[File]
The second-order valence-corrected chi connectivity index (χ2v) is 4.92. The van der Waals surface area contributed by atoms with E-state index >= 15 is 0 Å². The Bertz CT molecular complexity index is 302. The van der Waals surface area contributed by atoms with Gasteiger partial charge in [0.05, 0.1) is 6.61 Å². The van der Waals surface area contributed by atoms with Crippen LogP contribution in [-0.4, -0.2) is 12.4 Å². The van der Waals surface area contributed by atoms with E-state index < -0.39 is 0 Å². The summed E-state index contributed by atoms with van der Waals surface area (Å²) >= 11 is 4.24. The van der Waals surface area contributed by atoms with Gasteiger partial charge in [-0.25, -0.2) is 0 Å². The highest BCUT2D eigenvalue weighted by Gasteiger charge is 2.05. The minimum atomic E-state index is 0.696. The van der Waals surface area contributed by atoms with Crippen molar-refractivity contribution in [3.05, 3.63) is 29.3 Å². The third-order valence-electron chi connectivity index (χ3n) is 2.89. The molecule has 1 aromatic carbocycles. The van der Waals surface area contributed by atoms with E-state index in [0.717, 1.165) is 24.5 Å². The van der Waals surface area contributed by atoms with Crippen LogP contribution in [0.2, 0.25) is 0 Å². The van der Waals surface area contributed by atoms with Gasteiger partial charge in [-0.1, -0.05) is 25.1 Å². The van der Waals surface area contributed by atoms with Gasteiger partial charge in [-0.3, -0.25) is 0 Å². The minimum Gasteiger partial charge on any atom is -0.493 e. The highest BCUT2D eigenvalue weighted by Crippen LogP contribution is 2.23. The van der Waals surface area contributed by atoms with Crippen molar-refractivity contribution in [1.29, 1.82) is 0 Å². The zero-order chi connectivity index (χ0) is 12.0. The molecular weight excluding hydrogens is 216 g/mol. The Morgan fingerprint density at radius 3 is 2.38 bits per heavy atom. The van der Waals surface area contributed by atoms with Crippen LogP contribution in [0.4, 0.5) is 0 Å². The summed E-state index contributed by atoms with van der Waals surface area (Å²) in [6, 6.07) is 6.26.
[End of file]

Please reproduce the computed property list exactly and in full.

The second-order valence-corrected chi connectivity index (χ2v) is 4.92. The van der Waals surface area contributed by atoms with E-state index >= 15 is 0 Å². The Bertz CT molecular complexity index is 302. The van der Waals surface area contributed by atoms with Gasteiger partial charge in [0.05, 0.1) is 6.61 Å². The van der Waals surface area contributed by atoms with Crippen LogP contribution in [-0.4, -0.2) is 12.4 Å². The van der Waals surface area contributed by atoms with E-state index < -0.39 is 0 Å². The summed E-state index contributed by atoms with van der Waals surface area (Å²) >= 11 is 4.24. The van der Waals surface area contributed by atoms with Gasteiger partial charge in [-0.25, -0.2) is 0 Å². The highest BCUT2D eigenvalue weighted by Gasteiger charge is 2.05. The minimum atomic E-state index is 0.696. The van der Waals surface area contributed by atoms with Crippen molar-refractivity contribution in [3.05, 3.63) is 29.3 Å². The third-order valence-electron chi connectivity index (χ3n) is 2.89. The molecule has 1 aromatic carbocycles. The van der Waals surface area contributed by atoms with E-state index in [0.717, 1.165) is 24.5 Å². The van der Waals surface area contributed by atoms with Crippen LogP contribution in [0.2, 0.25) is 0 Å². The van der Waals surface area contributed by atoms with Gasteiger partial charge in [-0.1, -0.05) is 25.1 Å². The van der Waals surface area contributed by atoms with Gasteiger partial charge in [-0.3, -0.25) is 0 Å². The minimum Gasteiger partial charge on any atom is -0.493 e. The highest BCUT2D eigenvalue weighted by Crippen LogP contribution is 2.23. The van der Waals surface area contributed by atoms with Crippen molar-refractivity contribution in [1.29, 1.82) is 0 Å². The zero-order chi connectivity index (χ0) is 12.0. The molecular weight excluding hydrogens is 216 g/mol. The Morgan fingerprint density at radius 3 is 2.38 bits per heavy atom. The van der Waals surface area contributed by atoms with Crippen LogP contribution in [0.4, 0.5) is 0 Å². The summed E-state index contributed by atoms with van der Waals surface area (Å²) in [6, 6.07) is 6.26.